So you’ve been in a calorie surplus for some time now,
calories are high,
you’re making awesome progress with your lifts,
but you’ve also added a little too much body fat…
Maybe it’s time for a mini-cut!
What is a mini-cut?
A mini-cut is a brief period of time (see below for exact time frame) where you drastically reduce your calorie intake to put yourself into a significant calorie deficit after being in a calorie surplus for an extended period of time.
The aim of a mini-cut is to lose as much body fat as possible in a short period of time before quickly transitioning back into a calorie surplus and continuing on with your gaining phase.
While you are cutting weight quickly, the goal of a mini-cut should be to get in and out as quickly as possible without having to sacrifice any muscle mass.
Who Should Use One?
A mini-cut is perfect for anyone who has spent a significant period of time in a calorie surplus/gaining phase and has let their body fat creep a little bit too high.
Therefore by utilising a mini-cut you allow yourself to continue on with your gaining phase at a healthier, more optimal body fat percentage (%) once the reduction in calories is over.
Who Shouldn’t Use One?
If you’re currently in a gaining phase and only in a slight calorie surplus maintaining a relatively low body fat percentage (%), a mini-cut is probably not for you.
The reason for this is by going into an aggressive calorie deficit you will not make any progress towards your long term goal of gaining muscle mass.
Your strength levels will most likely decrease or plateau, body weight will drop and in the big picture you’re simply wasting time you could be putting towards gaining and making progress with your physique, training and metabolism.
How To Set Up A Mini-Cut
Step 1: Reduce calorie intake by around 1,000 calories
Example: If you’re currently eating 3,500 calories you would reduce that to 2,500.
Step 2: Calculate your macronutrient breakdown
*For the sake of keeping things simple we are going to base these numbers of your total body weight, not lean mass. Simply divide numbers by 2.2 if you’re using pounds (lbs).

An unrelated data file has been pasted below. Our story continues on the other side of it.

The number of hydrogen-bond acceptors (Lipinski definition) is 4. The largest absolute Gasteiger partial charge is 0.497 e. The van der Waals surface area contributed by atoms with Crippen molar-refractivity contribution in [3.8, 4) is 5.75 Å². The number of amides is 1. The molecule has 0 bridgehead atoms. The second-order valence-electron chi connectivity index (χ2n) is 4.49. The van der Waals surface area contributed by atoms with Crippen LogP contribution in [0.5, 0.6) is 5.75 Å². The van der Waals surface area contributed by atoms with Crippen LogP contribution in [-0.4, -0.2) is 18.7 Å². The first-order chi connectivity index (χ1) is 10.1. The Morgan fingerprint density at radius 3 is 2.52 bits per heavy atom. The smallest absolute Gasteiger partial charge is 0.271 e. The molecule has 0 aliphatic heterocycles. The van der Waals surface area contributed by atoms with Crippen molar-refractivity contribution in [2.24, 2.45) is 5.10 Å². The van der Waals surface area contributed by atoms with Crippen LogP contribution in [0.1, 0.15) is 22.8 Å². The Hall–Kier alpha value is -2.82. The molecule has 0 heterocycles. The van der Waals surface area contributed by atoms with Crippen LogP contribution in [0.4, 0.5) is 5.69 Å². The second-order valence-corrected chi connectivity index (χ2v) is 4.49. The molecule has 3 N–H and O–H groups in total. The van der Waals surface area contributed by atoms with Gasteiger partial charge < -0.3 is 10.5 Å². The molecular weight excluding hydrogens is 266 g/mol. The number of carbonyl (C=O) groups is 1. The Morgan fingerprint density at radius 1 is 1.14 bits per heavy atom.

Protein: 2-2.5g per kg of bodyweight
Fat: 0.75-1g per kg of bodyweight
Carbohydrates: Fill the remaining calories
Fibre: Roughly 15g per every 1,000 calories consumed
How Long Should It Last For?
No longer than 3-6 weeks.
By remaining in such an aggressive calorie deficit for any longer than 6 weeks you are risking loss of muscle mass.
Ideally you want to get in and out of this dieting phase as quickly as possible, otherwise this becomes a regular fat loss phase (which should be structured completely different, with calories starting a lot higher and weight loss happening significantly slower).
“How quickly should I get back to a calorie surplus?”
If you have been in a deficit for 3-4 weeks then simply go directly back to where you were previously.
If you have been in a deficit for 4-6 weeks it may be a good idea to gradually increase calories over a 2 week time span to get back to where you were previously.
Throughout this short period of being in a calorie deficit your strength training should remain the same, focusing on heavy compound movements and progressively overloading over time.
Ideally you should be aiming to at least maintain strength if not continue increasing throughout your mini-cut.
Seeing as though the whole point of this cut is to drop fat as quickly as possible before continuing on with your gaining phase, it can be beneficial to add in anywhere from 2-5 sessions per week.
In saying that, it’s important to keep in mind you will already be in a severe calorie deficit so added cardio may not be necessary.
It’s best to monitor your weight changes over the first week of the mini-cut and then make any changes that need to be made after that.
See this article for the pros and cons of both HIIT and steady state cardio: HIIT vs Steady State Cardio For Fat Loss